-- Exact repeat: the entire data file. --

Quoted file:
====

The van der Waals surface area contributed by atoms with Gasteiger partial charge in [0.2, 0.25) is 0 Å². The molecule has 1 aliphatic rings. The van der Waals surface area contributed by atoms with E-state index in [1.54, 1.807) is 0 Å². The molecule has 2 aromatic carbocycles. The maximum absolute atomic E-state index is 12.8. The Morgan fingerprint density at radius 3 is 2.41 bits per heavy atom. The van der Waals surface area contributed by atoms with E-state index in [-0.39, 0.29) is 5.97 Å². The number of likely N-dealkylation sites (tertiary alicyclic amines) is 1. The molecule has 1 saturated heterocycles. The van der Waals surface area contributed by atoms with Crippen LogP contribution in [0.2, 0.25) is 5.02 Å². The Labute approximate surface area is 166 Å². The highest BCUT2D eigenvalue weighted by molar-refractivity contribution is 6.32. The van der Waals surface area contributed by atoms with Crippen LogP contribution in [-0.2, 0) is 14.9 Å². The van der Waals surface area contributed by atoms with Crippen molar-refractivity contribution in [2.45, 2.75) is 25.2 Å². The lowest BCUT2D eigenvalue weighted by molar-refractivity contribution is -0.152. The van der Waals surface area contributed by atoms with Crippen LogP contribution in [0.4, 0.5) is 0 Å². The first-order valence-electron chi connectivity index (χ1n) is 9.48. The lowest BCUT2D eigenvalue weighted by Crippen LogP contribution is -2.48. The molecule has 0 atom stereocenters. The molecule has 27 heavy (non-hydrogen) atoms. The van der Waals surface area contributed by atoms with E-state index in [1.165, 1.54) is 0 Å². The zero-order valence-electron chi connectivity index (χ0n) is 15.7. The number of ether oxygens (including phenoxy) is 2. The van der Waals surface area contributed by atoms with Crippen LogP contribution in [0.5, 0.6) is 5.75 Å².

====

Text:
The van der Waals surface area contributed by atoms with Gasteiger partial charge in [0.2, 0.25) is 0 Å². The molecule has 1 aliphatic rings. The van der Waals surface area contributed by atoms with E-state index in [1.54, 1.807) is 0 Å². The molecule has 2 aromatic carbocycles. The maximum absolute atomic E-state index is 12.8. The Morgan fingerprint density at radius 3 is 2.41 bits per heavy atom. The van der Waals surface area contributed by atoms with E-state index in [-0.39, 0.29) is 5.97 Å². The number of likely N-dealkylation sites (tertiary alicyclic amines) is 1. The molecule has 1 saturated heterocycles. The van der Waals surface area contributed by atoms with Crippen LogP contribution in [0.2, 0.25) is 5.02 Å². The Labute approximate surface area is 166 Å². The highest BCUT2D eigenvalue weighted by molar-refractivity contribution is 6.32. The van der Waals surface area contributed by atoms with Crippen LogP contribution in [-0.2, 0) is 14.9 Å². The van der Waals surface area contributed by atoms with Crippen molar-refractivity contribution in [2.45, 2.75) is 25.2 Å². The lowest BCUT2D eigenvalue weighted by molar-refractivity contribution is -0.152. The van der Waals surface area contributed by atoms with Crippen LogP contribution in [0.4, 0.5) is 0 Å². The first-order valence-electron chi connectivity index (χ1n) is 9.48. The lowest BCUT2D eigenvalue weighted by Crippen LogP contribution is -2.48. The molecule has 0 atom stereocenters. The molecule has 27 heavy (non-hydrogen) atoms. The van der Waals surface area contributed by atoms with E-state index in [1.165, 1.54) is 0 Å². The zero-order valence-electron chi connectivity index (χ0n) is 15.7. The number of ether oxygens (including phenoxy) is 2. The van der Waals surface area contributed by atoms with Crippen LogP contribution in [0.5, 0.6) is 5.75 Å².